J'Mon Moore


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By: Mark Leipold


The Pros:

  • Strength and Balance
  • Hands Catcher
  • Route Running
  • Game Speed
  • Lead Blocking

Strength and Balance – Moore is strong and has excellent athleticism (92nd percentile SPARQ-X score). He’s not great at breaking tackles around his legs as I’ll explain later, but when defenders hit him high, he’s great at bouncing off or staying on his feet instead of getting knocked over or dragged down.

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Hands Catcher – This was the best look I found, but just watch where he catches this ball. A lot of WRs would let this hit their body and trap it with their hands below the ball. Moore extends and catches it with his hands – he is a natural hands-catcher.

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Route Running – Moore makes great cuts and is a strong route runner. He’s not blazingly fast, but he wins with technique to gain separation. This is one of my favorite routes that I saw him run. Textbook.

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Game Speed – This is kind of a throwaway because Moore did not test well in speed (4.60 in the 40-yard dash – right in the middle of the pack when adjusted for size). However, even though you can tell that he’s not fast in this clip, he wins deep in-game. He was used as a deep-ball option frequently at Missouri, and was successful at it, posting a high mark in yards per reception.

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Lead Blocking – Moore is big and strong, and he uses that effectively to be a great blocker relative to his WR peers. Watch him run this defender to the ground. It won’t score any fantasy points, but it will definitely help make his case to make an NFL roster and get on the field.

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The Cons:

  • Not Slippery
  • High Throws
  • Catching Through Contact
  • Effort

Not Slippery – This may seem to contradict my point earlier about his strength and balance, but let me explain. Moore is not “slippery” in the way that many RBs and WRs are described when they break tackles around their legs. Moore pretty consistently goes down as soon as a defender is wrapped around his legs, whereas the “slippery” players are able to pull their legs free in many cases.

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High Throws – Moore was used often as a jump ball receiver, but that was more for timing throws and 50-50 balls. He’s not as strong when he’s on a normal route and the ball comes in high and fast. Watch here as he doesn’t get up to meet it and lets it slip through his hands. This is a pass that the successful big NFL receivers would catch.

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Catching Through Contact – There will be lots of cries for Pass Interference on this play, but defenses often lock down near the goal line and make it tough to complete passes like this one. Moore struggled to make catches through contact or when a defender was right on his back. Watch him get bumped off his route here just as the ball arrives (maybe a split second before). From a guy of his size, I’d like to see him fight through to make the play.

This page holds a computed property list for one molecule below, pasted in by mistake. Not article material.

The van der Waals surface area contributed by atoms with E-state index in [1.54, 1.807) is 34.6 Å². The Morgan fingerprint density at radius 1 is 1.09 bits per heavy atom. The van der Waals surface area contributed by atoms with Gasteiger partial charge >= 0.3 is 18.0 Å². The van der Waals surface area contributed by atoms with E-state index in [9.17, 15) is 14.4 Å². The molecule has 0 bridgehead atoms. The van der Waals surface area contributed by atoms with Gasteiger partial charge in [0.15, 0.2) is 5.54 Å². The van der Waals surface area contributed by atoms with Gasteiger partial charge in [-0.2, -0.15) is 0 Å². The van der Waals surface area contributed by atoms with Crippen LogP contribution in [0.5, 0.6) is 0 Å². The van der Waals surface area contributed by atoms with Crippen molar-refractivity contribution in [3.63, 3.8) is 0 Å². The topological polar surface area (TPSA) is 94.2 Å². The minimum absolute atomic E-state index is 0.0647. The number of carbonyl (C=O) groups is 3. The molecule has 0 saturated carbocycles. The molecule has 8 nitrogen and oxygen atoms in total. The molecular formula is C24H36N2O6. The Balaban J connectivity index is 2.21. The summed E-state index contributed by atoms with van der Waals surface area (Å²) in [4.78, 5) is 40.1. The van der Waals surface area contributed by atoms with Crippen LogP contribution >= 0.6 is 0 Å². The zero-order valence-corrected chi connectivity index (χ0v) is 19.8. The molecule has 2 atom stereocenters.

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Effort – I’d like to think this was an exception, and I didn’t see any reason to think it’s a real concern, but Moore assumes this play is not coming to his side, so he doesn’t engage in his blocking assignment. His man ends up making the play after the running back turns what looked like a lost play into a nice gain. It could have been more had Moore blocked his man.

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Summary:

I was pleasantly surprised watching Moore’s film. He’s an excellent athlete by most metrics except speed, so the upside is certainly there with Moore. It’s hard to summarize his profile other than to say that he’s a very solid receiver in most regards, and he has no gaping holes in his game. Likewise, he has no specific areas where he really pops. He’s good but not elite at pretty much everything and reminds me of someone like Marvin Jones in that regard. I think he’ll be underrated through much of his NFL career because he isn’t sexy (i.e., won’t make the highlight reel much). He will make a nice impact to an NFL team, though.

Fantasy Impact:

Moore is a late-round pickup in rookie drafts by early ADP, and that’s where he belongs. He’s certainly one of my targets in that area because of his athleticism, but he will be very dependent on his landing spot. His blocking and route-running should help him get playing time early if he goes to a team that could use him (e.g., Arizona). However, if he doesn’t have draft capital and doesn’t get a chance early, he could easily fade into the abyss and never surface on the fantasy radar.